Arsenal’s first team squad will be allowed to take part in small group sessions from tomorrow afternoon after Premier League clubs voted unanimously in favour of the first step towards restarting the Premier League.
As we reported last week, Mikel Arteta’s squad and backroom staff will be tested for coronavirus twice weekly at London Colney for the foreseeable future.
Strict medical protocols will also be in place. Last week, the BBC, who’d seen a first draft of the proposals sent to players and managers, reported that sessions of no more than five players will be capped at 75-minutes.
Tackling and contact will be banned for the time being and everything from the pitches to the balls will be regularly disinfected. Players won’t be allowed to travel to the training ground together and congregation in communal areas including gyms and changing rooms will not be allowed.
A date for the completion of the outstanding 92 games of the 2019/20 season has not been confirmed, but it’s believed Saturday 20 June is looking likely. The league’s coaches had complained that starting a week earlier wouldn’t give them enough time to get their players up to full fitness.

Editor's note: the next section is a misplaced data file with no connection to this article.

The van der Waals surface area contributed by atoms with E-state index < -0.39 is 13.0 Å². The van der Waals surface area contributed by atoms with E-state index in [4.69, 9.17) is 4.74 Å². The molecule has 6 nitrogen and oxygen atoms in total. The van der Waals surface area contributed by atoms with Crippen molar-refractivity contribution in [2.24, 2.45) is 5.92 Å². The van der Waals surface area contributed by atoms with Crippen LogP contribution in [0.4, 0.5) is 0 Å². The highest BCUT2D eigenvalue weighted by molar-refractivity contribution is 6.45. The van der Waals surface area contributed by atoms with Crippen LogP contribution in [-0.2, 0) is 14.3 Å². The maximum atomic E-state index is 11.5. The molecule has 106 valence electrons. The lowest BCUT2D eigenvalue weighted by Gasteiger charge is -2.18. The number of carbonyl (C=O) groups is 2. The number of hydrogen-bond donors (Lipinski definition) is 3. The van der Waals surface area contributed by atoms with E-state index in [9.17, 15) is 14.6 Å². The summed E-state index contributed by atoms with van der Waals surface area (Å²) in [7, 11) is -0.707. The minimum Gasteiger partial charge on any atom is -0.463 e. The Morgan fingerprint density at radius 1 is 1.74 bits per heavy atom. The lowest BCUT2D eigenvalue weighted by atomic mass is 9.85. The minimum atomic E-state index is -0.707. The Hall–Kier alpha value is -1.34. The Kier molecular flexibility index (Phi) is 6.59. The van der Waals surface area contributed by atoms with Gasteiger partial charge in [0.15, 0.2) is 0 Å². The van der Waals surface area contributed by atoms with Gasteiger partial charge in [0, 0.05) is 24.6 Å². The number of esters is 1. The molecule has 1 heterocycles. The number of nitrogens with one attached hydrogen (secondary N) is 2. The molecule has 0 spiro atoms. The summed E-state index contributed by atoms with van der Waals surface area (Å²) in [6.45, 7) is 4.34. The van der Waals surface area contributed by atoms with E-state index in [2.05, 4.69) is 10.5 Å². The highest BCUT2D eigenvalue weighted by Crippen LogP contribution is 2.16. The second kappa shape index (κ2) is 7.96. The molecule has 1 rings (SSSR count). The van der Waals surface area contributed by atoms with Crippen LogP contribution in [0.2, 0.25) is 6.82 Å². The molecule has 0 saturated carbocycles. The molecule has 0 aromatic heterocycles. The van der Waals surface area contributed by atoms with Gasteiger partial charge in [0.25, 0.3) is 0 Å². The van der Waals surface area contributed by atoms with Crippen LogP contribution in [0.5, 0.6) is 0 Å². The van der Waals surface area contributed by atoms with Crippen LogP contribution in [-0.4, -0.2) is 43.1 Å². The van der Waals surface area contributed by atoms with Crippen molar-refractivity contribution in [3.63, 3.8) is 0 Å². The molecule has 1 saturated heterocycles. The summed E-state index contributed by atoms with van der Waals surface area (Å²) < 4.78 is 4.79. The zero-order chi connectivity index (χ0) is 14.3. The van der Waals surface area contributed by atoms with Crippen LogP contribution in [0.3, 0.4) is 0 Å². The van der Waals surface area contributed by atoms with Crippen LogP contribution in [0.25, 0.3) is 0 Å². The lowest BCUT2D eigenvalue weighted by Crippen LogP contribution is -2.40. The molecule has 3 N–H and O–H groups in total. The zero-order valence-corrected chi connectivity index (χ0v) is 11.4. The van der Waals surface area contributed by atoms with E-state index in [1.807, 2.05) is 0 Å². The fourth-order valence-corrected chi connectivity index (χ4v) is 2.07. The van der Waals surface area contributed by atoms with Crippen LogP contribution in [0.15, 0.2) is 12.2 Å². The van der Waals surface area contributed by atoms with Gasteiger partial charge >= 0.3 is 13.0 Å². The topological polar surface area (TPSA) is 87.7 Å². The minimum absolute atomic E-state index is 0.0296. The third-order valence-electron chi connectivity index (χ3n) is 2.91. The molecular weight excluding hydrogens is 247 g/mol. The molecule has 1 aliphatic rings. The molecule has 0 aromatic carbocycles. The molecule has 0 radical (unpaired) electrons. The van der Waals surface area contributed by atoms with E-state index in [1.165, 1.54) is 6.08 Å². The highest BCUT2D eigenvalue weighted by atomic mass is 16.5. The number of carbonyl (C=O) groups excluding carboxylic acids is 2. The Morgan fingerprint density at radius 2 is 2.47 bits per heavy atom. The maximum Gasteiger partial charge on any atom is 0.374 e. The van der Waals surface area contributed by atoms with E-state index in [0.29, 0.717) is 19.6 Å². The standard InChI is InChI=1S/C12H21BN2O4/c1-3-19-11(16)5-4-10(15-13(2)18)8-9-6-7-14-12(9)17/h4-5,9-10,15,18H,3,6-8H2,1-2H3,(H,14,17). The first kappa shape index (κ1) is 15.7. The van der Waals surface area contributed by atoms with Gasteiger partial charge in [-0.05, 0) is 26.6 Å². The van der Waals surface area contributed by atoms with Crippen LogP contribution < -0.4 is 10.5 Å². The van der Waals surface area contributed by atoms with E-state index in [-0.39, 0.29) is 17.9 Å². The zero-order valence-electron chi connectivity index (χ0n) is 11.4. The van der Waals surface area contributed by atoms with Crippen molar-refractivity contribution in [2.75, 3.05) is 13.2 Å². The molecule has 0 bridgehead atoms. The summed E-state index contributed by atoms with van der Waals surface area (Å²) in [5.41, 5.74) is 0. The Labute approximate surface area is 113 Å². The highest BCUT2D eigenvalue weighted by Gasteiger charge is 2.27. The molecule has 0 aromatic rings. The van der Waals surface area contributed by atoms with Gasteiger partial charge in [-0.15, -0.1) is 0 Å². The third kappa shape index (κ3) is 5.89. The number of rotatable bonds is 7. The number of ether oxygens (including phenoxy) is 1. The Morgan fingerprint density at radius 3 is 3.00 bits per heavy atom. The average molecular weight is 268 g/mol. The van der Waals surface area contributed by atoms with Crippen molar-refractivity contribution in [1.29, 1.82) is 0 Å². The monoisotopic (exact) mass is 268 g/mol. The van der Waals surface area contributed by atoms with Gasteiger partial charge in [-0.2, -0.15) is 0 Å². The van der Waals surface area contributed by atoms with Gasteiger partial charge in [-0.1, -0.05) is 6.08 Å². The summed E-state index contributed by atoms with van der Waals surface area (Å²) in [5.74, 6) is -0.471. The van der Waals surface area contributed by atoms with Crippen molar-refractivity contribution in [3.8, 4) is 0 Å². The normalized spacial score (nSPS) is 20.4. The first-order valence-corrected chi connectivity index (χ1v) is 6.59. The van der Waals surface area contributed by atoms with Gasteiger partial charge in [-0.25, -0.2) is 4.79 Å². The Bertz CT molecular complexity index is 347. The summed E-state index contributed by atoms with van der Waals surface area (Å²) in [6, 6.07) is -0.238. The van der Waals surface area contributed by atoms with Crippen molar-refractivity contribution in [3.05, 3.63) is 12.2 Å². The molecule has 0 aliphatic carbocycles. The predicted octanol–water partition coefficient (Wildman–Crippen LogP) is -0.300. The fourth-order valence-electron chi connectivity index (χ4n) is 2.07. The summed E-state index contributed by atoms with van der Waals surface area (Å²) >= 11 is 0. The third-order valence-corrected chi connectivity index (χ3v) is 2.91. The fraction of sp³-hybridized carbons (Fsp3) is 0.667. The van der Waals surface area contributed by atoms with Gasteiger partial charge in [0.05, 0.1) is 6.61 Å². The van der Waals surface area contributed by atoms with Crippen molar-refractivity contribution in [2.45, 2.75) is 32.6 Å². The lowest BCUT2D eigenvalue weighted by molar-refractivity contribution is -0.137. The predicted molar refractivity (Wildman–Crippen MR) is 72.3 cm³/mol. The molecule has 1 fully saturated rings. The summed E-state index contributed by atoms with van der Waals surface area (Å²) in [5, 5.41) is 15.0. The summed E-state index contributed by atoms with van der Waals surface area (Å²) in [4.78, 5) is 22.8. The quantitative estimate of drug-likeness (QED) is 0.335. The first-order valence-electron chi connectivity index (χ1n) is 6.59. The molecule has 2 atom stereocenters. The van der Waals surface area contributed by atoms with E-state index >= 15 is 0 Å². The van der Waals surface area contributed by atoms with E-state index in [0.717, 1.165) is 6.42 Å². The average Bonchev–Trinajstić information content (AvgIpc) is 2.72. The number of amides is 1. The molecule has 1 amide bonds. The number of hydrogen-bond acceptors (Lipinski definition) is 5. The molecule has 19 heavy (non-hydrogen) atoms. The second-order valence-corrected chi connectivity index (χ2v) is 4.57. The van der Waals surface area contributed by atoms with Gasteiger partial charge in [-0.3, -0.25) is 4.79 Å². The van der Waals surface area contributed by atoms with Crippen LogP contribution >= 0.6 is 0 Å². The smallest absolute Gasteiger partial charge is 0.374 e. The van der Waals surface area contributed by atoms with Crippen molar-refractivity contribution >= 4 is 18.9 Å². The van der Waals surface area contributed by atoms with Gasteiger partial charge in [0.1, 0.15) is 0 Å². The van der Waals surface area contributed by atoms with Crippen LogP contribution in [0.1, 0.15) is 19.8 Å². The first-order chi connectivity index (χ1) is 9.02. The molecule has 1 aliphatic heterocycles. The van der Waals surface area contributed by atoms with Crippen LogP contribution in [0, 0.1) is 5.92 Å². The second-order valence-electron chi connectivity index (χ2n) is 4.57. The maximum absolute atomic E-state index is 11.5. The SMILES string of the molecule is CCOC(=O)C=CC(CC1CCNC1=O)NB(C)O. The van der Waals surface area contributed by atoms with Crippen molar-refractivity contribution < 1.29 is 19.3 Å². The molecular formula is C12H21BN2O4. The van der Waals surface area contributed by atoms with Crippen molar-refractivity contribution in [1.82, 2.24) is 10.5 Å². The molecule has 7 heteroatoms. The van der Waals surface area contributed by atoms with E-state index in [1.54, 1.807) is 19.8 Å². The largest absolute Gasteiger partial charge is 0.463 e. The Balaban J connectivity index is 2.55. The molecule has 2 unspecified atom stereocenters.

In a statement released this afternoon, the Premier League said:
Premier League Shareholders today voted unanimously to return to small-group training from tomorrow afternoon, the first step towards restarting the Premier League, when safe to do so.
Step One of the Return to Training Protocol enables squads to train while maintaining social distancing. Contact training is not yet permitted.
This first stage has been agreed in consultation with players, managers, Premier League club doctors, independent experts and the Government.
Strict medical protocols of the highest standard will ensure everyone returns to training in the safest environment possible.
The health and wellbeing of all participants is the Premier League’s priority, and the safe return to training is a step-by-step process.
Full consultation will now continue with players, managers, clubs, the PFA and LMA as protocols for full-contact training are developed.